Having taken ‘Mary Casio: Journey to Cassiopeia’ into the cosmos and beyond in her role as a modern day Delia Derbyshire or Daphne Oram, Hannah Peel continues her mission in blending the seemingly incongruous timbres of synthesizers and colliery brass bands.

An enjoyable melancholic exploration in sound, the parent album has been given the remix treatment under the collective title of ‘Particles In Space’ by a variety of underground electronic producers and artists, 80% of whom are female.

The original closing track ‘The Planet of Passed Souls’ acts as bookends to this collection. Entitled ‘Particle G1’, Erland Cooper keeps most of the elements which is not entirely surprising as he mixed ‘Mary Casio: Journey To Cassiopeia’, but here adds a stuttered beat and a run of reversed cymbals.

Meanwhile, the ‘Particle G7’ by Die Hexen focusses on the vocal elements, beginning with the haunting 1928 recording of Peel’s own choirboy grandfather in Manchester Cathedral before adding the grandeur of gothic choirs and samples of Hannah Peel’s own angelic voice acting as an beautiful additional theme.

The biggest surprise is ‘Particle D2’, a reimagining by s a r a s a r a of ‘Andromeda M31’ comprising of tribal rhythms and a claustrophobic cacophony of glitched voices which bears no resemblance to its parent track.

‘Particle C3’, which is ‘Deep Space Cluster’ reworked by Marta Salogni, retains the key brass arpeggio while stripping away its percussive elements, although Hinako Omori’s take on ‘Sunrise Through The Dusty Nebula’ for ‘Particle B4’ goes further, turning it into almost a completely new composition with the hypnotic spacey ambience given a rhythmic base. The synthesized elements are pushed to the front to complement the sombre brass for an abstract but enjoyably avant piece of work.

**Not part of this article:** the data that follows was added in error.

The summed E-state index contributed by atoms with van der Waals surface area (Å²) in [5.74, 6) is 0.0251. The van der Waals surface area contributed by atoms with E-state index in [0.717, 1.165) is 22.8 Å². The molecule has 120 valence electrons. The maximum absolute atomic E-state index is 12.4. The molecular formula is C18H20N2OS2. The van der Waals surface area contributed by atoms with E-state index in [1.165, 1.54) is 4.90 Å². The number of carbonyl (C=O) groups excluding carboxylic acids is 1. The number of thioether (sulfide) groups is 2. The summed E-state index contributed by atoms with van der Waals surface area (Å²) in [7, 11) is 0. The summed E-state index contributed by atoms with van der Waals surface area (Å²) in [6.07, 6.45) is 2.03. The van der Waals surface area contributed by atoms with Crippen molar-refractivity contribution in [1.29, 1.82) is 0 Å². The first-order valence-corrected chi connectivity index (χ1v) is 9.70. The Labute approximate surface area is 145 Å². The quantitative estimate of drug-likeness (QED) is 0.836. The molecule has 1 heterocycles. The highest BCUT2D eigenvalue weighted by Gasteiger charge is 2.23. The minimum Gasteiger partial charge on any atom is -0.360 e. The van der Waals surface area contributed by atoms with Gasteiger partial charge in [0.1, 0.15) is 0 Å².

Arvo Party’s ‘Particle E5’ takes ‘Life Is On The Horizon’ into an eerie layered soundscape with occasional brassy calls before building into a drone laden rumble, although the track’s key homing beacon motif has gone. ‘Particle F6’ sees Roseau emphasise and add to the synthbass characteristics of ‘Archid Orange Dwarf’ as well as dropping in some vocoder stylings for a cool futuristic adaptation.

‘Particles In Space’ is a mixed bag but then, remix collections always are. However, it does take the sonic exploration of Hannah Peel further, like seeking new life and new civilisations in the galaxy or incorporating the sounds of years old instruments into unique some places, to go where no instrument has gone before.

And if that doesn’t appeal, then Miss Peel’s songwriting development continues in parallel on the Minimoog heavy ‘Kiss Me First’, commissioned by Channel 4 for the virtual reality thriller of the same name.

‘Particles In Space’ is released digitally on 29th June 2018 via My Own Pleasure, available direct from https://hannahpeel.tmstor.es/cart/product.php?id=37199





Text by Chi Ming Lai
12th June 2018, 30th June 2018